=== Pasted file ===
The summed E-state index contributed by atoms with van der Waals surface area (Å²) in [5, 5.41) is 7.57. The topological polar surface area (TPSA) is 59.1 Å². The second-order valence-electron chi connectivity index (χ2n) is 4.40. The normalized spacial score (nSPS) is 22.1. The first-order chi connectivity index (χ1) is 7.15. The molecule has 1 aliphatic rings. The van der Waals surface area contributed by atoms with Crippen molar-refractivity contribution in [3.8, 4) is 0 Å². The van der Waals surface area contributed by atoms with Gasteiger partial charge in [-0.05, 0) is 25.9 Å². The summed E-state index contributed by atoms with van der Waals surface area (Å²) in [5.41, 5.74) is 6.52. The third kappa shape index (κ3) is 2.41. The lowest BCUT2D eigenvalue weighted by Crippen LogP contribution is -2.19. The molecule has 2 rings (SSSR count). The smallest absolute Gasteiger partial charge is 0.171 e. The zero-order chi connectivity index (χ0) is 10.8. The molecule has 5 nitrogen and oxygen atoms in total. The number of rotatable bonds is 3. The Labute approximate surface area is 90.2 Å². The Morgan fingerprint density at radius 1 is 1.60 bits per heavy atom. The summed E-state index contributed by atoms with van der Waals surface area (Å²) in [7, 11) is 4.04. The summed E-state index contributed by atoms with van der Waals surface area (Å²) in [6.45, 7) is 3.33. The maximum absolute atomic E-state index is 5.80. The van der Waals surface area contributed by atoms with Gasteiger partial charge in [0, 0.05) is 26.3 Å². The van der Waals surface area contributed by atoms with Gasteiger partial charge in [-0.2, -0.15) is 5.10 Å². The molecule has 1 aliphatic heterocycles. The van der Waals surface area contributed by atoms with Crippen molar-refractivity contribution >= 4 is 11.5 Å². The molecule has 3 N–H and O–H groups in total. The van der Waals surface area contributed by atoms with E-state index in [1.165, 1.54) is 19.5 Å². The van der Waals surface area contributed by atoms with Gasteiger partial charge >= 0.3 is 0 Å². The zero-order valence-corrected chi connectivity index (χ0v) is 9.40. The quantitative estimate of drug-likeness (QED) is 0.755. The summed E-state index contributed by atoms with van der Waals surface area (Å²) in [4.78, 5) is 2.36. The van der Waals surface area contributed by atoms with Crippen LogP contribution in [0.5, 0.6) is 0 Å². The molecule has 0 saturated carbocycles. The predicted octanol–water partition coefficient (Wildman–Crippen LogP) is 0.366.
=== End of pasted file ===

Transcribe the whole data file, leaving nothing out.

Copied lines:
The summed E-state index contributed by atoms with van der Waals surface area (Å²) in [5, 5.41) is 7.57. The topological polar surface area (TPSA) is 59.1 Å². The second-order valence-electron chi connectivity index (χ2n) is 4.40. The normalized spacial score (nSPS) is 22.1. The first-order chi connectivity index (χ1) is 7.15. The molecule has 1 aliphatic rings. The van der Waals surface area contributed by atoms with Crippen molar-refractivity contribution in [3.8, 4) is 0 Å². The van der Waals surface area contributed by atoms with Gasteiger partial charge in [-0.05, 0) is 25.9 Å². The summed E-state index contributed by atoms with van der Waals surface area (Å²) in [5.41, 5.74) is 6.52. The third kappa shape index (κ3) is 2.41. The lowest BCUT2D eigenvalue weighted by Crippen LogP contribution is -2.19. The molecule has 2 rings (SSSR count). The smallest absolute Gasteiger partial charge is 0.171 e. The zero-order chi connectivity index (χ0) is 10.8. The molecule has 5 nitrogen and oxygen atoms in total. The number of rotatable bonds is 3. The Labute approximate surface area is 90.2 Å². The Morgan fingerprint density at radius 1 is 1.60 bits per heavy atom. The summed E-state index contributed by atoms with van der Waals surface area (Å²) in [7, 11) is 4.04. The summed E-state index contributed by atoms with van der Waals surface area (Å²) in [6.45, 7) is 3.33. The maximum absolute atomic E-state index is 5.80. The van der Waals surface area contributed by atoms with Gasteiger partial charge in [0, 0.05) is 26.3 Å². The van der Waals surface area contributed by atoms with Gasteiger partial charge in [-0.2, -0.15) is 5.10 Å². The molecule has 1 aliphatic heterocycles. The van der Waals surface area contributed by atoms with Crippen molar-refractivity contribution >= 4 is 11.5 Å². The molecule has 3 N–H and O–H groups in total. The van der Waals surface area contributed by atoms with E-state index in [1.165, 1.54) is 19.5 Å². The van der Waals surface area contributed by atoms with Gasteiger partial charge >= 0.3 is 0 Å². The zero-order valence-corrected chi connectivity index (χ0v) is 9.40. The quantitative estimate of drug-likeness (QED) is 0.755. The summed E-state index contributed by atoms with van der Waals surface area (Å²) in [4.78, 5) is 2.36. The van der Waals surface area contributed by atoms with Crippen LogP contribution in [0.5, 0.6) is 0 Å². The molecule has 0 saturated carbocycles. The predicted octanol–water partition coefficient (Wildman–Crippen LogP) is 0.366.